by Mike Masnick
Thu, Nov 5th 2009 12:36pm
We've discussed in the past how silly it is for countries to have "crown copyright" (basically granting the government copyright over government documents). Luckily, the US has no such thing, but it makes no sense elsewhere. The government doesn't need copyright incentives to create works. The only purpose crown copyright can serve is for the sake of censorship. Canada has a perfect example of that, as the Auditor General issued a takedown to both The Globe and Mail and Scribd, for posting one section of the Auditor General's report on immigration. The Auditor General claims that to post parts of her report, newspapers (and others) need to ask permission on a case-by-case basis, due to the copyright. Of course, The Globe and Mail is a newspaper, and posted it as part of its reporting -- which should be clear fair use/fair dealing (even if there was copyright over this material -- which there shouldn't be). And yet, we keep being told that Canada's copyright laws are too lenient?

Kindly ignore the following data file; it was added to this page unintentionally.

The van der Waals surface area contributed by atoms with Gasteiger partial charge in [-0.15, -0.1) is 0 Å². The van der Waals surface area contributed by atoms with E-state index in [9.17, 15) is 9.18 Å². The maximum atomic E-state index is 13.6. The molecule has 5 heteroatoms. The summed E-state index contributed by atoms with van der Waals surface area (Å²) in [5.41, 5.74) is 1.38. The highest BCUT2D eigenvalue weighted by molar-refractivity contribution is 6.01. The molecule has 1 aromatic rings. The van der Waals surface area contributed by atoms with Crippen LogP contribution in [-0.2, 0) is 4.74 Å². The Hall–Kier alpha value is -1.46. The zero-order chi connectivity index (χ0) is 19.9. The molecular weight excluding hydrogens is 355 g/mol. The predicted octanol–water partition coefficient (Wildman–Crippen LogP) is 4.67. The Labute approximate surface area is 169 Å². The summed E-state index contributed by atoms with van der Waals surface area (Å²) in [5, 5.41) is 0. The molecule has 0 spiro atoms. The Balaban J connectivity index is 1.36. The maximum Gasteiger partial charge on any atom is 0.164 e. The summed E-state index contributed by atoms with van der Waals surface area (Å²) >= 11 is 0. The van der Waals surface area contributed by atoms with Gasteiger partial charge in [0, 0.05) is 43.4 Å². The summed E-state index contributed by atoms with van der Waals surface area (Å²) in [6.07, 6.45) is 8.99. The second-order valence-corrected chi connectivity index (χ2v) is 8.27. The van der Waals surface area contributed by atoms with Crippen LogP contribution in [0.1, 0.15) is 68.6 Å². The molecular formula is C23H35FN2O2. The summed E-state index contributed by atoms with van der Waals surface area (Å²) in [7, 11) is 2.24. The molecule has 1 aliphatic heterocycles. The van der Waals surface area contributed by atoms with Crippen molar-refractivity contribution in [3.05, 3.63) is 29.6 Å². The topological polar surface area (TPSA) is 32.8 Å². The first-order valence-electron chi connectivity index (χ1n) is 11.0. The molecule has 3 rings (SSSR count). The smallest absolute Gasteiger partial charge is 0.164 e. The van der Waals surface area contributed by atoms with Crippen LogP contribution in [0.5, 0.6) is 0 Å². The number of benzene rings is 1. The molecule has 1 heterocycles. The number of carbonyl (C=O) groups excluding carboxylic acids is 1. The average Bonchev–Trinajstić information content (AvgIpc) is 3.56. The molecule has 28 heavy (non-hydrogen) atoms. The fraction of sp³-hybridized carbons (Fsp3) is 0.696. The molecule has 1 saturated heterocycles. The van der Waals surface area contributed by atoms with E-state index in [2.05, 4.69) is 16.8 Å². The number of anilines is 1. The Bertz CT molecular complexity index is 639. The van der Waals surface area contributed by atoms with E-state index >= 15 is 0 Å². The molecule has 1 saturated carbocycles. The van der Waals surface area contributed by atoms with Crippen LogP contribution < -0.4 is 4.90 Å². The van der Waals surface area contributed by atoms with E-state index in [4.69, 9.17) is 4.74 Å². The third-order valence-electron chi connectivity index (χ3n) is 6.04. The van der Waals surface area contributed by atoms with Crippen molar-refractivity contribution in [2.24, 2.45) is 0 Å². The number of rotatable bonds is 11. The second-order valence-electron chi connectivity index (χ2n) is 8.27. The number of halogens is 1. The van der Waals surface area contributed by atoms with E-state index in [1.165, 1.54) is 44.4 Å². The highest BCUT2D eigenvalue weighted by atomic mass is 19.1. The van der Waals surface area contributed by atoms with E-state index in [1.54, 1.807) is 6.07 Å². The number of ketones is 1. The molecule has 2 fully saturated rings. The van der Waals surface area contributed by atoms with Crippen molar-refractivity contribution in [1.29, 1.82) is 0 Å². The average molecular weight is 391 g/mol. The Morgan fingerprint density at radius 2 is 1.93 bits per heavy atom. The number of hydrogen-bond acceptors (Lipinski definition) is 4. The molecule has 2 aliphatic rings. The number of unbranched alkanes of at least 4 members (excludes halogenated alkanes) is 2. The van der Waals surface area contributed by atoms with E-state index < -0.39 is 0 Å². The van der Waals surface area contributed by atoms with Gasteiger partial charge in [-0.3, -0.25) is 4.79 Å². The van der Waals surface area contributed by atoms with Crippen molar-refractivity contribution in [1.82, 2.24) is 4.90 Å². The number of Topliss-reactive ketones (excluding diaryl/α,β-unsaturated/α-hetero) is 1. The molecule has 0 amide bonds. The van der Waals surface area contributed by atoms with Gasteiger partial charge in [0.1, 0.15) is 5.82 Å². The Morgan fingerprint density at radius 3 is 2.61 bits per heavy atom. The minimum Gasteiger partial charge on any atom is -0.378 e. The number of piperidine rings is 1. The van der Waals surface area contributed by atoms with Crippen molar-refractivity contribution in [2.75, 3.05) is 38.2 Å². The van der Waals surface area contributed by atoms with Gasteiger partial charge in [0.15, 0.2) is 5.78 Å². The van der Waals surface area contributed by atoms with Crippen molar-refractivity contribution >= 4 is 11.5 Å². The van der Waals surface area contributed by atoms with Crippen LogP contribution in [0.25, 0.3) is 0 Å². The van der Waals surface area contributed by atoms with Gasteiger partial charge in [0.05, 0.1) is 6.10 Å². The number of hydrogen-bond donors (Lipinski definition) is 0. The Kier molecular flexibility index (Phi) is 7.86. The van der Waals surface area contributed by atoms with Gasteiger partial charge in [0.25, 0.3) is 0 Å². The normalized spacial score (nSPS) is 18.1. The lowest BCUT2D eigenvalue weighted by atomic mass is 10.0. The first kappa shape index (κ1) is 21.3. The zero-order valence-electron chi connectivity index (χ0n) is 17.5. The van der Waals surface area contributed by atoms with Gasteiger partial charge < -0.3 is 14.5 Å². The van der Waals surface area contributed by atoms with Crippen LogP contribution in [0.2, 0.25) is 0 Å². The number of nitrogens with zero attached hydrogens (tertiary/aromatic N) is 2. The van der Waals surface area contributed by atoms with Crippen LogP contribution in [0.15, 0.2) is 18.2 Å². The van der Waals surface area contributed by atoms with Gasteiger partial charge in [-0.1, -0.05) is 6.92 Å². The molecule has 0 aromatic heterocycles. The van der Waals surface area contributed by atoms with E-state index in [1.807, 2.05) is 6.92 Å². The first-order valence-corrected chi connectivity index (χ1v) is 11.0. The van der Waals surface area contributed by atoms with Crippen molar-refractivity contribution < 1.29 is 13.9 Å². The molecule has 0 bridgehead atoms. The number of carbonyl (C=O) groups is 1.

If you liked this post, you may also be interested in...
- Cogent Accidentally Blocks Websites In Global Ham-Fisted Piracy Filtering Effort
- New Zealand Court Says Kim Dotcom Still Eligible For Extradition... But Not Over Copyright
- Man Who Used Facebook Live To Stream Birth Of Child Loses Bid To Sue All The News For Copyright Infringement
- Dangerous: Judge Says It Was 'Objectively Unreasonable' For Cox To Claim DMCA Safe Harbors
- Canada-EU Trade Deal Ratified By European Union; Now Needs Approval By All Member States' National Parliaments